Meghan Markle and Prince Harry's latest legal win means they will no longer be photographed by a British paparazzi agency
Meghan Markle and Prince Harryon Friday settled a legal claim over photos taken by the paparazziagency Splash UK that showed Markle with their son, Archie, in Canada.
- As part of the settlement, Splash UK agreed to refrain from taking pictures of Markle, Harry, or their son in the future, according to The Guardian.
- A statement obtained by Insider from a spokesperson for Schillings, Markle and Harry's legal representation, reads: "The
Duke and Duchess of Sussexhave successfully settled a legal claim brought at the beginning of this year against the paparazzi agency Splash UK."
- "This settlement is a clear signal that unlawful, invasive, and intrusive paparazzi behaviour will not be tolerated, and that the couple takes these matters seriously - just as any family would," Schillings' statement continued.
- The couple continues to move forward with other legal battles, including a separate claim against Splash US, and Markle's ongoing privacy lawsuit against the publishers of the Mail on Sunday.
Meghan Markle and Prince Harry on Friday settled a legal claim over photos taken by the British paparazzi agency Splash UK that showed Markle with their son, Archie, in Canada.
Markle sued Splash UK, claiming that the photos were an invasion of Archie's privacy, according to the Evening Standard. Markle also claimed that the photos violated data protection laws after they were sold to the Daily Mail and The Sun, according to Mail Online.
The Guardian reported on Friday that Splash UK "unlawfully invaded" the Sussexes' privacy when its photographers executed "a full reconnaissance inspection of the duke and duchess's private home, walking around it looking to identify entry and exit points and putting his camera over the fence to take photographs."
As part of the legal settlement with the Duke and Duchess of Sussex, Splash UK has agreed to refrain from taking photos of Markle, Harry, or Archie again, The Guardian reports.
"The administrators of Splash UK have undertaken that, should the entity come out of administration, Splash UK will not take any photographs of the duke and duchess or their son in the future," said a statement read to the court, according to The Guardian.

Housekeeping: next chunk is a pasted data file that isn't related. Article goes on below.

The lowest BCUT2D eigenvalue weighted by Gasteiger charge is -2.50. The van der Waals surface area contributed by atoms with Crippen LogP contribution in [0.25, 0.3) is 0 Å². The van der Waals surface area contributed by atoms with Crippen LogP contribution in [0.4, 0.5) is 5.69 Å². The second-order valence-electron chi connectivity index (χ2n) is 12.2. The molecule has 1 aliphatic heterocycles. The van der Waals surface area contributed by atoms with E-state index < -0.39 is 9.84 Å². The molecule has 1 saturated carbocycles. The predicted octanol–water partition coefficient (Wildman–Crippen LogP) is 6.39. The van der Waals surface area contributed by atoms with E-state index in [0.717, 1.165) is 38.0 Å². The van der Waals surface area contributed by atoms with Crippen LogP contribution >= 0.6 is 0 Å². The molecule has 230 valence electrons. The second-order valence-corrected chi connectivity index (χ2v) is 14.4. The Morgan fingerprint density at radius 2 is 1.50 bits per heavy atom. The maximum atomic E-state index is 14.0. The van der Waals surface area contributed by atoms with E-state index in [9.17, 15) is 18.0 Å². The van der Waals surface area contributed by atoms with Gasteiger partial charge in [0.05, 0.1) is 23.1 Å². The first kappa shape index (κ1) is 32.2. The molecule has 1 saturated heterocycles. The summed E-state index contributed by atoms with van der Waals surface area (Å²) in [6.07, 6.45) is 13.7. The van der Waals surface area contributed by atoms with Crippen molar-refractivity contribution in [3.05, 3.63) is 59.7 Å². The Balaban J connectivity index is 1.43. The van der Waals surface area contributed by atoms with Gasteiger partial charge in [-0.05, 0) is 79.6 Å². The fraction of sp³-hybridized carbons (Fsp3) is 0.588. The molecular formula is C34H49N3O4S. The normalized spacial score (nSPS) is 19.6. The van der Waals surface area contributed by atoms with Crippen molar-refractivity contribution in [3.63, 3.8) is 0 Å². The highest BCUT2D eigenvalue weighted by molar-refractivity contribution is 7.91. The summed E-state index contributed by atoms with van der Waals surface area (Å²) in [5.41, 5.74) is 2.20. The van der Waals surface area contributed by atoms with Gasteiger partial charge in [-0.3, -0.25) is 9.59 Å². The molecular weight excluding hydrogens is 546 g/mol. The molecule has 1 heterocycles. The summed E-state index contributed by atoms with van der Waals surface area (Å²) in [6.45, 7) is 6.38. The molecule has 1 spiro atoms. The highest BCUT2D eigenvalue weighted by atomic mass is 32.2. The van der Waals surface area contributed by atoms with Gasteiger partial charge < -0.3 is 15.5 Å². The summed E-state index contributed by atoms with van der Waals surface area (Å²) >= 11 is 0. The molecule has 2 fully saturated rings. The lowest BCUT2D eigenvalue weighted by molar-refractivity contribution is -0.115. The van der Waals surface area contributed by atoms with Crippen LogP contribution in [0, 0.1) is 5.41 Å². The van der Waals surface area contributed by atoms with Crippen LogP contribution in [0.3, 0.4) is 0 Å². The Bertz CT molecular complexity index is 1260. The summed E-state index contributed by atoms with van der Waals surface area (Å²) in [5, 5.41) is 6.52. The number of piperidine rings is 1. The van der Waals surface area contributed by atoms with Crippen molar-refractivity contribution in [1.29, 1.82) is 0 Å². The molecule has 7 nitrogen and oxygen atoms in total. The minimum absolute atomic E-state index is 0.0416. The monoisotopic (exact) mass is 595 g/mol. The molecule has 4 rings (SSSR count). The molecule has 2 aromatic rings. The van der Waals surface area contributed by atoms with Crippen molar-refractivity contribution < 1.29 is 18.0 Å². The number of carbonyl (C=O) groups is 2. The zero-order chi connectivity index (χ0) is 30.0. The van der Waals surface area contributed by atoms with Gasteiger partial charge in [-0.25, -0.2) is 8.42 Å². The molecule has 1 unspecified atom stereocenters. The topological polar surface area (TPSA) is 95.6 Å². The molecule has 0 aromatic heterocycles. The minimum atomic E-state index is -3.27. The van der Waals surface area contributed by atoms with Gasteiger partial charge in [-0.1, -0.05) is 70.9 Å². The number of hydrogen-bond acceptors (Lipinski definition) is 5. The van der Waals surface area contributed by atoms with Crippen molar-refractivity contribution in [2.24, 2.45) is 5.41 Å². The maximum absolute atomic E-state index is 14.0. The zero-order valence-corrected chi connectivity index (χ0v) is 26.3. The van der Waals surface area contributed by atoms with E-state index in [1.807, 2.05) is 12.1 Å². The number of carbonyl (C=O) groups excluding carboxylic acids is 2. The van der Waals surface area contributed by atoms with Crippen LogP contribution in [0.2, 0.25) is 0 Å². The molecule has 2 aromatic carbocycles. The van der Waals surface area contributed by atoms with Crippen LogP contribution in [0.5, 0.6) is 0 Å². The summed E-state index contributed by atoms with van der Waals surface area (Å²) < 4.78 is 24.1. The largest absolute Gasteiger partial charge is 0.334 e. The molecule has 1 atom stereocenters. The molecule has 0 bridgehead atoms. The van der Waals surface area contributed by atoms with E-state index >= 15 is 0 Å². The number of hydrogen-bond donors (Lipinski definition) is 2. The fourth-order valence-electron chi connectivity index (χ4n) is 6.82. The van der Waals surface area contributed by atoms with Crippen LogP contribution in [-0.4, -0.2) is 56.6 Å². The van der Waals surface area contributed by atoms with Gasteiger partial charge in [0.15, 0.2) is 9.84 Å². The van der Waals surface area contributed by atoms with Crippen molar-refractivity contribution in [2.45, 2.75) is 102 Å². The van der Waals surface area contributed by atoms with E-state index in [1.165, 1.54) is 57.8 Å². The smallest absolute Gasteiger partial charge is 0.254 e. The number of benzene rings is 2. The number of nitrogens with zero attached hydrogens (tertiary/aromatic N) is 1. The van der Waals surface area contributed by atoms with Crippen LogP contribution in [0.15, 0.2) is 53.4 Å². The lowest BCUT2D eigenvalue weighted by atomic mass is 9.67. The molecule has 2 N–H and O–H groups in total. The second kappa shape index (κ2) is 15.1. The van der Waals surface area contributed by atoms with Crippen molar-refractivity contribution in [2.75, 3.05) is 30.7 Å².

A statement obtained by Insider from a spokesperson for Schillings, Markle and Harry's legal representation, confirmed that the duke and duchess settled their legal claim against Splash UK.
"As explained in today's hearing, The Duke and Duchess of Sussex have successfully settled a legal claim brought at the beginning of this year against the paparazzi agency Splash UK. This settlement is a clear signal that unlawful, invasive, and intrusive paparazzi behaviour will not be tolerated, and that the couple takes these matters seriously - just as any family would," Schillings' statement continued.
Schillings' statement added that Markle and Harry have an ongoing, separate legal claim against Splash US, which "continues to move forward in the British court system."
Representatives for the Duke and Duchess of Sussex declined to comment further. Splash UK did not immediately respond to Insider's request for comment.
The couple's latest legal win is separate from Markle's ongoing lawsuit with the publisher of the Mail on Sunday
While Markle and Harry's settlement with Splash UK marks one victory in their pursuit of privacy, they continue to move forward with other legal battles.
Markle is involved in an ongoing legal battle with the publisher of the Mail on Sunday, the Associated Newspapers. She is suing the newspaper publisher for the misuse of private information, infringement of copyright, and breach of the Data Protection Act 2018 after the Mail on Sunday published a private letter she wrote to her father, Thomas Markle.
In October 2019, Harry released a rare statement to announce Markle's legal action against the Associated Newspapers, claiming that the Mail on Sunday omitted parts of his wife's letter to her father.
"In addition to their unlawful publication of this private document, they purposely misled you [the reader] by strategically omitting select paragraphs, specific sentences, and even singular words to mask the lies they had perpetuated for over a year," Harry said in the statement.
Harry also referenced the media's spotlight on his mother, Princess Diana, when announcing Markle's privacy lawsuit against the Mail on Sunday publisher: "I've seen what happens when someone I love is commoditised to the point that they are no longer treated or seen as a real person. I lost my mother and now I watch my wife falling victim to the same powerful forces."
In October, nearly a year after Harry announced his wife's legal action against the newspaper publisher, the High Court of London agreed to postpone Markle's court date by at least nine months. According to Hello! Magazine's online royal correspondent Danielle Stacey, the original trial date was set to be January 11, 2021.
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